One of the big trends we saw during the pandemic was meal kit delivery to home. These kits come with a recipe and all of the ingredients to make a meal. Many of these companies have also expanded into grocery delivery blurring the lines between meal kits and grocery retailers.
Will Business Slow?
With pandemic restrictions easing it remains to be seen if Meal Kit delivery companies will continue to grow. During the pandemic researchers at Dalhousie University said in a November 2020 study that 45.4 percent of respondents surveyed said they ordered food online in some form or another in the previous six months, up from just under 30 percent pre-pandemic. Of the 7,290 people surveyed online, 12.8 percent said they were getting meal kits during the pandemic. However, many are tired of cooking from home after months of lockdown and want to go out to a restaurant and have a meal served to them. Goodfood, a large meal kit delivery company, saw a drop off from the 56-per cent spike in revenue it saw in the same quarter the previous year. The number of net new subscribers to the meal kit service slowed from the previous quarter, marking the first time that’s happened in the company’s history.
Meal kits will have to compete with various players in the future. Grocers are offering prepared meals and the increasingly digitized food industry (food delivery apps, Instacart) are a continuing threat. Large grocery retailers also started offering their own prepared meals during the pandemic, both with their own recipes and ingredients and by partnering with restaurants to give families a chance to recreate their favorite dining out experience from their own kitchens.
What about sustainability? One of the biggest complaints with Meal Kit’s is the packaging and the waste it creates. It remains to be seen if concerns around sustainability and over-packaging will hurt business or if these will be overlooked because safety and convenience are still more important. Some companies are trying to tackle the waste by delivering in plastic bags. If the customer is not home, the delivery truck has the packaging on hand to repack in an insulated box and leave on the front doorstep. Other companies have take-back programs where they will pick up the empty packaging and reuse it although this practice has been suspended due to the pandemic and safety concerns. There’s no doubt that any efforts to curb packaging waste will come at a cost that will drive meal kit prices up.
Affordability could also be an issue. According to data from Mintel, 63% of potential customers in the U.S. cited price as the reason for not using meal kits. It tends to skew towards people with incomes of $50,000 and above.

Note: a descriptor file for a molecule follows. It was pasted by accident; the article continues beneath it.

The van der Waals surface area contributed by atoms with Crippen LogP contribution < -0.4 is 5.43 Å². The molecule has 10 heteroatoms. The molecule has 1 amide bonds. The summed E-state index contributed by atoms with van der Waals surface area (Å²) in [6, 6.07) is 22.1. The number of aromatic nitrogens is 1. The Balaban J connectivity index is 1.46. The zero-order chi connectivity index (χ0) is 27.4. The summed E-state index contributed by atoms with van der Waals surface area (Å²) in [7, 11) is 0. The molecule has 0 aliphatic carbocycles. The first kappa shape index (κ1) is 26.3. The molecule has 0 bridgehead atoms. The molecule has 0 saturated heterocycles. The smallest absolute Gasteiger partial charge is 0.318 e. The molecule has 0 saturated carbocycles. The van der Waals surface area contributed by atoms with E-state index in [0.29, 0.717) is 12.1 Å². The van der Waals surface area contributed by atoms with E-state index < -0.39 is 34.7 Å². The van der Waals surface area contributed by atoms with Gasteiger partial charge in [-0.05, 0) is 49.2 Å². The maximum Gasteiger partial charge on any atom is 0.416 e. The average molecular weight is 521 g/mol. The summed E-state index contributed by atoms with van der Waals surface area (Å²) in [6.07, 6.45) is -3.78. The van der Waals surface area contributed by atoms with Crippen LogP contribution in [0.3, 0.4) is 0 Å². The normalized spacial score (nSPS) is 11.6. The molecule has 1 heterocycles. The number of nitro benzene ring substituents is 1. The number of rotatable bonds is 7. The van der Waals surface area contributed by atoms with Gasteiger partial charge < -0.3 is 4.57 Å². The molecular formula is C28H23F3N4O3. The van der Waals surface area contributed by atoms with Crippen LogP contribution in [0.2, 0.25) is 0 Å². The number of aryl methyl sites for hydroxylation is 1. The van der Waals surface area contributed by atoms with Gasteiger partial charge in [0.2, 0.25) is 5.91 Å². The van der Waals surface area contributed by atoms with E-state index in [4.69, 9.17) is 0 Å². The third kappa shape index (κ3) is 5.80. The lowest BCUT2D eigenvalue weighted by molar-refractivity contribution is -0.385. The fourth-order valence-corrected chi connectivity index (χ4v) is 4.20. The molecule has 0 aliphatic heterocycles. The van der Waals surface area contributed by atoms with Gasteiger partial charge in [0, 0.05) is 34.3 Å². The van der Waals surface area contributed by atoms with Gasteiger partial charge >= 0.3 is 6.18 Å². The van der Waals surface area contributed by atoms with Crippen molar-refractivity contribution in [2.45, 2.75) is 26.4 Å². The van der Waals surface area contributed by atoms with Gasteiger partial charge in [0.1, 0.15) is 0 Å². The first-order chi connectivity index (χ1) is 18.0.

People also don’t want to be tied down. The Meal Kit subscription-based model operates on the assumption that people want to cook at home but that doesn’t work for people who want to be spontaneous and go out to eat at the last minute.
On the one hand, many developed skills for cooking at home with meal kits during the pandemic and gained a lot of confidence in the kitchen. But now that people are more experienced, what’s to stop them from going to the grocery store and buying the ingredients on their own to prepare a favorite meal kit recipe?
There tends to be a seasonal element to meal kits as well. The start of the year sees increased demand as people try to fulfill resolutions to eat healthier or during back to school where more of a cooking routine comes into play.
While grocery stores are starting to offer prepared meal kits, it works the other way as well. Some Meal Kit companies are expanding into the grocery delivery market as a way to diversify their offerings. As an example, Goodfood has built an online grocery store with more than 1,000 unique items, with plans to continue growing its stock. Ten percent of Goodfood’s revenue is currently tied to the non-meal kit side of the business, a figure the company expects to double by the end of fiscal 2022.
The holidays are another opportunity for meal kit companies by offering special holiday meal kits. The industry has a real opportunity to make an emotional connection with consumers not only on the big holidays but also for the micro-holidays they are looking forward to as well.
Weight management systems are on the rise as consumers try to lose weight after the lockdown. Specialty-diet meal kits catering to gluten-free, paleo or plant-based interests are doing well. There is an opportunity for well-structured meal kits that help people meet their dietary and weight-loss goals.
Another way Meal kit delivery companies can adapt to post-pandemic behavior is by offering lunch kits to workers returning to the office and kids returning to school. Some companies, such as Sunbasket, are adapting and offering two types of boxes at once: meals that you prep and cook yourself with the ingredients provided, and ready-made meals that you simply heat and serve.
The larger, established companies will have an easier time they have the capital to make investments in marketing, logistics and sustainability, further increasing efficiency and bringing down costs. Smaller players will have to carve out a niche and many are. One Fine Dine, a new entrant into the space, morphed through the pandemic to survive, moving from catering for private jets to luxury meal kits. Crowd-funded All Plants uses an entirely vegan menu while TV chef Rick Stein is offering high-end, luxury box meals.
Despite the challenges of low customer retention rates and high marketing costs, meal kit companies have elevated their position and place in homes everywhere. Their agility and ability to pivot their value to the consumer continue to be their core strengths. CPG companies would be wise to watch what is happening in the meal kit arena as they just might be the new breed of “influencer” that food brands are looking for.